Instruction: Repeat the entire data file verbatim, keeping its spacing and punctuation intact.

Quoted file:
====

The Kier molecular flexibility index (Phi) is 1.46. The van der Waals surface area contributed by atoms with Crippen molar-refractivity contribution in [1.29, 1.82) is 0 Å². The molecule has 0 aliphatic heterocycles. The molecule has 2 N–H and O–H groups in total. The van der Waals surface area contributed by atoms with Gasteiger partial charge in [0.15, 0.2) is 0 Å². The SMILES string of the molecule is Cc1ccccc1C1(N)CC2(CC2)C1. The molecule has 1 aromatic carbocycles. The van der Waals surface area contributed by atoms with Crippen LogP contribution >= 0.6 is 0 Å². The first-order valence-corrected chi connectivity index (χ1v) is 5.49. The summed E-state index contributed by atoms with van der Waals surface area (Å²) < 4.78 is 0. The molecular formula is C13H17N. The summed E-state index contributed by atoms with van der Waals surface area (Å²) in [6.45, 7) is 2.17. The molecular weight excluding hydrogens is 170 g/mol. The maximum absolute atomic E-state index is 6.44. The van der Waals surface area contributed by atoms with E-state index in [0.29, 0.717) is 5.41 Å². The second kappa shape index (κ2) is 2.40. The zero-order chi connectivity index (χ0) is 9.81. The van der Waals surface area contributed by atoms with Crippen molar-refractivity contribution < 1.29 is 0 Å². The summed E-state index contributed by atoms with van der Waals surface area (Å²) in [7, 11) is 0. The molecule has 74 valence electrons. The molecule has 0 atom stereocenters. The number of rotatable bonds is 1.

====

The Kier molecular flexibility index (Phi) is 1.46. The van der Waals surface area contributed by atoms with Crippen molar-refractivity contribution in [1.29, 1.82) is 0 Å². The molecule has 0 aliphatic heterocycles. The molecule has 2 N–H and O–H groups in total. The van der Waals surface area contributed by atoms with Gasteiger partial charge in [0.15, 0.2) is 0 Å². The SMILES string of the molecule is Cc1ccccc1C1(N)CC2(CC2)C1. The molecule has 1 aromatic carbocycles. The van der Waals surface area contributed by atoms with Crippen LogP contribution >= 0.6 is 0 Å². The first-order valence-corrected chi connectivity index (χ1v) is 5.49. The summed E-state index contributed by atoms with van der Waals surface area (Å²) < 4.78 is 0. The molecular formula is C13H17N. The summed E-state index contributed by atoms with van der Waals surface area (Å²) in [6.45, 7) is 2.17. The molecular weight excluding hydrogens is 170 g/mol. The maximum absolute atomic E-state index is 6.44. The van der Waals surface area contributed by atoms with E-state index in [0.29, 0.717) is 5.41 Å². The second kappa shape index (κ2) is 2.40. The zero-order chi connectivity index (χ0) is 9.81. The van der Waals surface area contributed by atoms with Crippen molar-refractivity contribution < 1.29 is 0 Å². The summed E-state index contributed by atoms with van der Waals surface area (Å²) in [7, 11) is 0. The molecule has 74 valence electrons. The molecule has 0 atom stereocenters. The number of rotatable bonds is 1.